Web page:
If there was a World Cup for dictators, Obiang could be confident of favourable seeding and maybe even a bye through to the quarters. The Chinese get along with him famously. And so evidently does Mann. How else would he have been handed back his passport at the end of the film by the very judge who only 18 months earlier had called for him to be imprisoned for more than 30 years?

The expediency of his contrition rather took the breath away. “The moral courage is to have the strength to say stop,” he reasoned. “That’s what I failed to have.” It would be fascinating to see if medical science could somehow measure moral fibre. Mann, described by one of his slack-jawed accomplices as “a cricket captain”, would not trouble the scorers. As he takes his place in free society, he seems entirely motivated by visions of revenge against those dishonourable associates who, in his estimation, left him and his team to rot in jail. “They are with me on the mountain, and you don’t leave people on the mountain.”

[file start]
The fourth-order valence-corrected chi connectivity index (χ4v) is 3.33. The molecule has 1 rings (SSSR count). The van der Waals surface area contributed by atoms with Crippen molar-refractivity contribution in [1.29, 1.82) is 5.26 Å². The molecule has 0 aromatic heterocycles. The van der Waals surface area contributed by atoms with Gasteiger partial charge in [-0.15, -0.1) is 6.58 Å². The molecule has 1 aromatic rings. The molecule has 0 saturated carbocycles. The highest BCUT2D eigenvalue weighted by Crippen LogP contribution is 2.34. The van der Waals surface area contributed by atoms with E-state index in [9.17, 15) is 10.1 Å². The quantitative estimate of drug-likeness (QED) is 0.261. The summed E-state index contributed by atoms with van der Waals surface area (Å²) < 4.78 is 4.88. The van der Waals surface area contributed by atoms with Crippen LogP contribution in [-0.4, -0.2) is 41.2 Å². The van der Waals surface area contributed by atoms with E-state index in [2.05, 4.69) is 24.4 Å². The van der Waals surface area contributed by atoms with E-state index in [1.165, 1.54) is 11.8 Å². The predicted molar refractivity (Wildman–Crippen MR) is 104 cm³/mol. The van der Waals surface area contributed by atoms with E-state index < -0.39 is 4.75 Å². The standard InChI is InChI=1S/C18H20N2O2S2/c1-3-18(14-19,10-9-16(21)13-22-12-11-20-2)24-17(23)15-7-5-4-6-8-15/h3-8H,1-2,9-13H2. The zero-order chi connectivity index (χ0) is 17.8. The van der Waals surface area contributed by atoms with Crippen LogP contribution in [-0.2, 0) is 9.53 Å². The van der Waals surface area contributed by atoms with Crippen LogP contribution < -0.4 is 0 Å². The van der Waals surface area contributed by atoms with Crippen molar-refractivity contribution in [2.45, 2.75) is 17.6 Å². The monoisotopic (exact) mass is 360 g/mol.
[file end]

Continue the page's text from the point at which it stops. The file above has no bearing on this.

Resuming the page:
Quite how the BBC managed to secure this exclusive interview is not clear. Ever the mercenary, Mann will certainly have asked for payment. We know this because even when manacled and shackled in Zimbabwean captivity he said to a cameraman, “You have to pay to film me.” He was smiling, but he wasn’t joking. And if it wasn't in cash, he would have wanted payment in kind: it seems horribly likely that Mann wished to use his BBC interview as a demonstration of his good faith to his captors. He eventually screwed a pardon out of them by pledging to testify against his collaborators.